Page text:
previous next
vinco , vīci, victum, 3, v. a. and n. perh. causat. of root ικ-; Gr. εἴκω, to yield; but cf. per-vicax; v. Georg Curtius Gr. Etym. p. 106,
I.to conquer, overcome, get the better of, defeat, subdue, vanquish, be victorious, etc. (syn.: supero, debello).
I. Lit.
A. In war or battle: “jus esse belli, ut qui vicissent, iis, quos vicissent, quemadmodum vellent, imperarent, etc.,Caes. B. G. 1, 36: “Carthaginienses navalibus pugnis,Cic. Imp. Pomp. 18, 55: “Galliam bello,Caes. B. G. 1, 34 fin.: “non virtute neque in acie vicisse Romanos,id. ib. 7, 29: “id vi et virtute militum victum atque expugnatum oppidum est,Plaut. Am. 1, 1, 36: “vicimus vi feroces,id. ib. 1, 1, 82: aio te, Aeacida, Romanos vincere posse, Enn. ap. Cic. Div. 2, 56, 116 (Ann. v. 186 Vahl.): sicut fortis equus, spatio qui saepe supremo Vicit Olympia, Enn. ap. Cic. Sen. 5, 14 (Ann. v. 442 ib.): aliquando ut vincat, ludit assidue aleam, Poët. ap. Suet. Aug. 70 fin.: “L. milia,to win at play, August. ib. 71.—
B. In a lawsuit, etc., to be successful, to gain: “vincere judicio,Cic. Rosc. Com. 18, 53: “quem tu horum nil refelles, vincam scilicet,Ter. Phorm. 1, 2, 82; Hor. S. 1, 2, 134: “causam suam,to win, Ov. H. 16, 76.—Pass.: “factum est: ventum est: vincimur,Ter. Phorm. 1, 2, 85.—
C. In other relations, to win, prevail, be successful, gain, overcome: “sponsione,Cic. Quint. 27, 84: “sponsionem,id. Caecin. 31, 91: “vicit iter durum pietas,controlled, made easy, Verg. A. 6, 688; cf. Mart. 5, 23, 5; Claud. Cons. Hon. 46: “labor omnia vicit,Verg. G. 1, 145; cf. “difficultates, Auct. B. G. 8, 21: virgam,to win, Verg. A. 6, 148: “vicit tamen in Senatu pars illa, quae, etc.,Sall. J. 16, 1: “factione respectuque rerum privatarum ... Appius vicit,Liv. 2, 30, 2: “cum in senatu vicisset sententia, quae, etc.,id. 2, 4: Othonem vincas volo, to outbid (in an auction), Cic. Att. 13, 29, 2; 13, 33, 2.—To defeat as a candidate for office: “competitorem in suffragiis,Quint. 7, 1, 29.—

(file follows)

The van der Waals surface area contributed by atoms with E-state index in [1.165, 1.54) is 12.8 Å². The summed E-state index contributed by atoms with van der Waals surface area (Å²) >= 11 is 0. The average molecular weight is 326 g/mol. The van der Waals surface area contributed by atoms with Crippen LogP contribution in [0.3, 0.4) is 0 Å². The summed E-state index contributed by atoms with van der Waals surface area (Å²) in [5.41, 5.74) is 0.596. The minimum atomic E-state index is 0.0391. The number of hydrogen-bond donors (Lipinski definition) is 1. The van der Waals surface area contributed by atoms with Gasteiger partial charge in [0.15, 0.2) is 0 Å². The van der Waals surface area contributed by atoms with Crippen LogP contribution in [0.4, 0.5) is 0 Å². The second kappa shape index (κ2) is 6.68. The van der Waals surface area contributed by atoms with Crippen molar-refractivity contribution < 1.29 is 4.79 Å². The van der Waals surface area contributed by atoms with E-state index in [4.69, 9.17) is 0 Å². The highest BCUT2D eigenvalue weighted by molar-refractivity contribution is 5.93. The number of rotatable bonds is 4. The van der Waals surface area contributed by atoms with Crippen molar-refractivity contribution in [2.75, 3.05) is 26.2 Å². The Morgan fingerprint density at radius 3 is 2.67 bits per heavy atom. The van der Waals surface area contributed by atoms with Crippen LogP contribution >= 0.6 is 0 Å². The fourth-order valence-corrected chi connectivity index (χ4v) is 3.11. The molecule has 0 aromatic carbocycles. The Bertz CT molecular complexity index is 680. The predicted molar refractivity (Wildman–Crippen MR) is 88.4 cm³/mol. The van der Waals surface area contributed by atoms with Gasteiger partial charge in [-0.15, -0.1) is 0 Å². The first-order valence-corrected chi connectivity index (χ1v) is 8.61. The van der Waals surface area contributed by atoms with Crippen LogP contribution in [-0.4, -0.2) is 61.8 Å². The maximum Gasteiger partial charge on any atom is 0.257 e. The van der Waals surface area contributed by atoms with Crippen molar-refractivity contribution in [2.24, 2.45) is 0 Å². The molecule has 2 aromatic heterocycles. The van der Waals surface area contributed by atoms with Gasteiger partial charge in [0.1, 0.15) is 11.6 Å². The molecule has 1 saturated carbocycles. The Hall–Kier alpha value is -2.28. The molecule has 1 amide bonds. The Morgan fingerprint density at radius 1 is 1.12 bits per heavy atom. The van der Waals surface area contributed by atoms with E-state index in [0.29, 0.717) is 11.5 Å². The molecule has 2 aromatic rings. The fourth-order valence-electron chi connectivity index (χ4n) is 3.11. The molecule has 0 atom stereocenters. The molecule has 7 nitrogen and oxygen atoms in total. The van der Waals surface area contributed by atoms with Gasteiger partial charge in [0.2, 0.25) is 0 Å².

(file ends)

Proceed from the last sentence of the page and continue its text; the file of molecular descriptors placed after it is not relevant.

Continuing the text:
D. Transf., of inanimate subjects.
3. To surmount, scale: “aëra (sagittae),Verg. G. 2, 123; cf.: “montes ascensu,Claud. III. Cons. Hon. 46.—
II. Trop.
B. In partic.
1. To overmatch in some quality, to surpass, exceed, excel, = superare: “stellarum globi terrae magnitudinem facile vincebant,Cic. Rep. 6, 16, 16: “opinionem vicit omnium, quae, etc.,id. Ac. 2, 1, 1: “exspectationem omnium,Cic. Verr. 2, 5, 5, § 11: “eam (noctem) edepol etiam multo haec (nox) vicit longitudine,Plaut. Am. 1, 1, 125: “morum immanitate vastissimas vincit beluas,Cic. Rep. 2, 26, 48: “quamlibet mulierculam Vincere mollitiā,Hor. Epod. 11, 24: “odio qui posset vincere Regem,id. S. 1, 7, 6: “scribere, quod Cassi opuscula vincat,id. Ep. 1, 4, 3; cf.: “qualia (praecepta) vincunt Pythagoran,id. S. 2, 4, 2.—Poet. with inf.: vir nulli victus vel ponere castra vel junxisse ratem, etc., excelled by none in pitching a camp, etc., Sil. 5, 552; 6, 141.—
2. To prove triumphantly, show or demonstrate conclusively.
3. With respect to something disputed, to prevail, gain one's point, carry the day. So only in the expressions,
b. Vincite, viceris, vincerent, have it your own way, just as you like, carry your point, an expression of reluctant assent: “vincite, si ita vultis,Caes. B. G. 5, 30; Ov. M. 8, 509: “vincerent ac sibi haberent, dummodo scirent,Suet. Caes. 1 fin.: “viceris,Ter. And. 5, 3, 21.—
4. To treat worthily, set forth with dignity (poet.): “nec sum animi dubius, verbis ea vincere magnum Quam sit,Verg. G. 3, 289; cf.: “vincere verbis,Lucr. 5, 733.
hide Dictionary Entry Lookup
Use this tool to search for dictionary entries in all lexica.
Search for in
hide Display Preferences
Greek Display:
Arabic Display:
View by Default:
Browse Bar: